International Door & Operator Industry

SEP-OCT 2017

Garage door industry magazine for garage door dealers, garage door manufacturers, garage door distributors, garage door installers, loading docks, garage door operators and openers, gates, and tools for the door industry.

Issue link: http://idoi.epubxp.com/i/866076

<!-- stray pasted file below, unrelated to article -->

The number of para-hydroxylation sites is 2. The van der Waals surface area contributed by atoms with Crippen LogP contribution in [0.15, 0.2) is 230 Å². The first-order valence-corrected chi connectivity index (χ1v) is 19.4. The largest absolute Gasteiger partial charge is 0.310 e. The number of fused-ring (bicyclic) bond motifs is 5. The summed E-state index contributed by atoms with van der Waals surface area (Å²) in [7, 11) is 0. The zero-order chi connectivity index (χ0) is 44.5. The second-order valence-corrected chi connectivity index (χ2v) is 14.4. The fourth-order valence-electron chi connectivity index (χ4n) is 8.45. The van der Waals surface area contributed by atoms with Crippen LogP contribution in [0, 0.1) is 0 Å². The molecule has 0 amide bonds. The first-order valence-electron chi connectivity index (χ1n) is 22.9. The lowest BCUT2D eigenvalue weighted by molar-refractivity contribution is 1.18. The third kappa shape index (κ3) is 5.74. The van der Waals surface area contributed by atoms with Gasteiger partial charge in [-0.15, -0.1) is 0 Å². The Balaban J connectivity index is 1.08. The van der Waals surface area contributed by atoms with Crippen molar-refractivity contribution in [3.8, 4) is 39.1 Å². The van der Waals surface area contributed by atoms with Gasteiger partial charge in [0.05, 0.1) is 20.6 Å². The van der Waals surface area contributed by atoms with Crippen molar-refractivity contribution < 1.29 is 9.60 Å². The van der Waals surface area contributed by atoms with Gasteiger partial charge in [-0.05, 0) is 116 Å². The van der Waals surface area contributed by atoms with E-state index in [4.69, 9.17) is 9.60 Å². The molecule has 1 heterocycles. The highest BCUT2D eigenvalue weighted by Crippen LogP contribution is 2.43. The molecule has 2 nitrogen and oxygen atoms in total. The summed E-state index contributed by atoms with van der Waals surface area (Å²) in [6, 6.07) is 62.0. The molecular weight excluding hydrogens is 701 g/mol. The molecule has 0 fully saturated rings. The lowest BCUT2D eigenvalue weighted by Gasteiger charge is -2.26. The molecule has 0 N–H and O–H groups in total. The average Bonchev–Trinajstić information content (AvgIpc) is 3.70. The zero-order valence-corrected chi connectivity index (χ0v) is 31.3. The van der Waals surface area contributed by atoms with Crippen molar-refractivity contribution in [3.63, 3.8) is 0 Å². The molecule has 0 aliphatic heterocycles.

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straight arm connects to the door bracket and the curved arm connects to the trolley. With sectional doors, set the down limit so the straight arm is angled slightly back toward the motor head when the door is closed. With your left shoulder next to the door, the straight arm should point at one o'clock, and no more or less. Pointing it more will cause you to lose power at start and pointing it less could cause a failure in the operator's inherent safety reversing system. When in doubt always follow the manufacturers installation instructions. • Operators with dual lighting on the sides are superior to one light when driving into the garage at night…light should be provided where people exit the car and walk. • If you want to electrically operate a door over 7' high, you will need to use the rail for the next length up (8'). This must be observed even if the door only exceeds by 3". • Doors slightly higher than 7' need an operator rail for an 8' door. Price and plan the job accordingly. A 9' high door needs the rail for a 10' door. Consult the manufacturer if not sure. • Chain drives are the most durable. Belts are quieter, but more expensive. • Screw drives are less efficient than chain or belt drives. They are inefficient because of the extreme friction produced. This is why screw trolleys continuously fail or wear out. • Remotes and wireless keypads transmit on low power RF (radio frequency) and must be approved by the rules and regulations of the FCC (Federal Communications Commission under CFR 47article 15). • 47 C.F.R. 15.5 contains a general provision that devices may not cause interference and must accept interference from other sources. It also prohibits the operation of devices once the operator is notified by the FCC that the device is causing interference. Basically article 15 says remotes cannot produce any interference that may affect other wireless devices, but must accept interference from other RF transmitters. It is due to this standard we sometimes have interference in our radio devices. It is a federal rule! TECHNICAL (continued from page 36) • When you attach the red release handle to the trolley, ensure the handle or knob is only 72" from the floor so children can't reach it but adults can. • Most residential door operator manufacturers provide the more secure rolling code for their remotes with millions of potential codes. The rolling code changes with each operation and even if someone grabbed or copied the code, it would be useless to them. • Make sure all wires are well secured and not breached by a staple. Shorted wires are a common issue. If the homeowner claims the door has opened on its own, check the wires. Most often the problem will be a short by a staple. On dry days everything will be fine, then after a rain storm, the humidity goes up and the damp staple shorts the circuit. Insulated staples may help prevent this from occurring. You should also inspect the wires behind the pushbutton. If you find an old fashion key switch, you should convince the homeowner it compromises security, and offer the more secure keypad. Remotes on visors also compromise security. In warmer climates, people sometime leave the car window open a few inches where someone can reach in and steal the remote or walk up to a car parked in the driveway and press on the remote button with a stick and open the garage door. The best way to prevent this and enhance their security is to upgrade the customer to mini keychain remotes. The mini remote goes with the person's keys in their pocket or purse, and brought inside the home. Disclaimer With regard to technical articles provided by others, IDA, its publisher, and its agents, do not ratify, adopt, or endorse, or verify such opinions, and hereby state that opinions, expressed or implied, are solely those of the author. IDA recommends dealers follow applicable manufacturer's installation and maintenance instructions. "Operators with dual lighting on the sides are superior to one light when driving into the garage at night. Light should be provided where people exit the car and walk." 38 International Door & Operator Industry™

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